Charter group expanding mission to include support for LAUSD schools

Anita Landecker

Anita Landecker

In what would appear to be a strategic shift, the organization leading an effort to open more charter schools in LA Unified now intends to expand its mission to support traditional public schools that serve low-income children.

The organization, incorporated as Great Public Schools Now, is an outgrowth of a plan by the Broad and other foundations to create enough new charter schools to serve half of the district student population within eight years.

The foundations’ initial plan, articulated through a draft proposal over the summer, did not include consideration of investment in traditional district schools. But the plan now under development has been widened to include a goal of investing in pilot, magnet and other   high-performing district schools that have large numbers of children receiving free and reduced-price lunch.

“In one of the early meetings, the idea was raised, and people said, ‘Definitely, let’s do it’ “ said Anita Landecker, the interim executive director of Great Public Schools Now. “I don’t know how yet; it hasn’t been worked out, but there is an interest in helping high-quality schools that serve low-income kids.”

The willingness of the group to invest in district schools comes in some measure as a response to widespread criticism of the original Broad plan. Opponents, including members of the district school board and the LA teachers union, UTLA, have attacked the proposal as dangers for public education that would cost the district programs and jobs and leave half the student population with inferior assets.

Board President Steve Zimmer, perhaps the most critical of the seven board members, dismissed it as a “some kids, not all kids” plan that he would fiercely oppose.

Landecker described the new approach as an effort that would blunt some of the criticism even as the major thrust of the effort remains adding charter schools to satisfy the growing public demand for them and reducing the long lists of students on waiting lists to get in.

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LAUSD unions silent over financial report predicting trouble ahead


UTLA President Alex Caputo-Pearl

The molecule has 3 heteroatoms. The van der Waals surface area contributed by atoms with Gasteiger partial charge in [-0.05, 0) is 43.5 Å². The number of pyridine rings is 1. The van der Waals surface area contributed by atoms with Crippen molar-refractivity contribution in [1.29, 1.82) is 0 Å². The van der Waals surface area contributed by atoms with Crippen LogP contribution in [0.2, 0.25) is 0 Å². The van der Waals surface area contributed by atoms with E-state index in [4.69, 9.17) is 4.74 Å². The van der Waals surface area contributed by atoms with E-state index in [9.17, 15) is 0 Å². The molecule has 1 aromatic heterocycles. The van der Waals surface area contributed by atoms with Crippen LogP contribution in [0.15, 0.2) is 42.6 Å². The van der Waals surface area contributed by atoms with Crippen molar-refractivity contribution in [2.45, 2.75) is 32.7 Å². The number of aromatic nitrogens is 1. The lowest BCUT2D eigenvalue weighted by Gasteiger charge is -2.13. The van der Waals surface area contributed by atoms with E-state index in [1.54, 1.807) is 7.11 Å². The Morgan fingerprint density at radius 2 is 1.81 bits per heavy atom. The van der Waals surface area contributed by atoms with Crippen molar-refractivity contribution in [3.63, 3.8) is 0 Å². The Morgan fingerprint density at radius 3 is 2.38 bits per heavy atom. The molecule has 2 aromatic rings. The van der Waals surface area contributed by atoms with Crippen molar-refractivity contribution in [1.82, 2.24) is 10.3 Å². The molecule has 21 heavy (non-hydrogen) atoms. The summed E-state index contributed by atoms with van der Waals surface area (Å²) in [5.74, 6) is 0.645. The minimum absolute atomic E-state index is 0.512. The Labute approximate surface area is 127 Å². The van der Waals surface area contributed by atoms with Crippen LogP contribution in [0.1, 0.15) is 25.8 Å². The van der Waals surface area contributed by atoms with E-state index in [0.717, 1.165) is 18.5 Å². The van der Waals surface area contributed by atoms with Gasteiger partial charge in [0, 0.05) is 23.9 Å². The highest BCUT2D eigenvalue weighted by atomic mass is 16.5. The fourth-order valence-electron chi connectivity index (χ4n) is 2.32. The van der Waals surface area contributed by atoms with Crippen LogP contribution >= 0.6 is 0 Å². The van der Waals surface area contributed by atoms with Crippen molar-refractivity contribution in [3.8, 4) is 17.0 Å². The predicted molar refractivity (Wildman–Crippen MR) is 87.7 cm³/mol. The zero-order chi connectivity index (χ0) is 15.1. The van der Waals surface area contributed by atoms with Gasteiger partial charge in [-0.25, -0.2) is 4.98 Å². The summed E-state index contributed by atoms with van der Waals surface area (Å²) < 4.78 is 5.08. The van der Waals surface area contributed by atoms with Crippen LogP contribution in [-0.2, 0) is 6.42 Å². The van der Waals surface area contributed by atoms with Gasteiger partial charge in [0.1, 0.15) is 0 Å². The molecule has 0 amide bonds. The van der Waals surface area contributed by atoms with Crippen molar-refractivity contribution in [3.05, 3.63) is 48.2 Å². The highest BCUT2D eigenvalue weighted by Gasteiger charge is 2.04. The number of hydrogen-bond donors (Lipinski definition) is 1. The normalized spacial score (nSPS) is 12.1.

Spending cuts. Layoffs. Early retirement packages. Reductions in benefits.

These needs, which were among recommendations made by LA Unified’s independent Financial Review Panel on Tuesday, are the kind that would make any union leader lose sleep. But three full days since the doom and gloom report was presented at the LA Unified school board meeting, with recommendations that would hit the district’s employees hard, the unions have had little if anything to say about it — even after several board members described the need for an all-hands-on-deck collaboration to forestall financial instability.

Messages seeking comment from three of the district’s largest unions —  those representing the teachers, administrators and staff workers — produced only a response from SEIU Local 99, a statement that does not suggest it agrees or disagrees with the financial panel’s conclusions.

The union leaders had an early opportunity to respond. After the presentation, board President Steve Zimmer invited the district’s labor leaders to make any comments. Only Alex Caputo-Pearl, president of the teachers union, UTLA, accepted the offer, but he used the opportunity to attack the Broad Foundation‘s proposed charter school expansion plan due to the big impact it would have on district enrollment.

Declining enrollment is one of the reasons the panel foresees a loss of revenue in the coming years, and while the Broad plan would hit the district’s enrollment in an enormous way, the panel’s report does not take it into consideration. Even if the Broad plan were cancelled tomorrow, the panel’s dire financial predictions remain.

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Lesbian teacher suing LAUSD for $12 million over discrimination

judgeA former LA Unified teacher is suing the district for $12 million, claiming it failed to protect her from abuse, harassment and discrimination because she is a lesbian.

Cathy Figel taught physical education at Marina del Rey Middle School for 13 years and claims to have endured anti-gay language, anti-gay graffiti scrawled in her work area; exclusion from some school activities, vandalism to her car and physical abuse by a student.

Though the lawsuit was filed in September of 2014, Figel has been seeking publicity recently, issuing a press release about her case through her law firm and also granting an interview to KCAL.

“To be exposed to anti-gay language is a challenge because, as a lesbian, when I first hear it, you know, emotionally I am angry,” Figel told KCAL. “I was supervising the locker room, and it was something to the effect of, you know, gotta watch that lesbian is looking at us.”

Figel claims the district and the LA Unified school board did not respond to her complaints and that she was encouraged not to openly identify as a lesbian. She also claims she was transferred to another school, which she views as a retaliatory action, and she eventually retired.

In statement to LA School Report, a district spokesperson said, “The District is committed to ensuring a hostile-free work environment for all employees. The District does not agree with the allegations or characterization of its actions, and is therefore vigorously defending this lawsuit.”

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Panel conveys dire warning, LAUSD board seems to get message


The front row are members of the Independent Financial Review Panel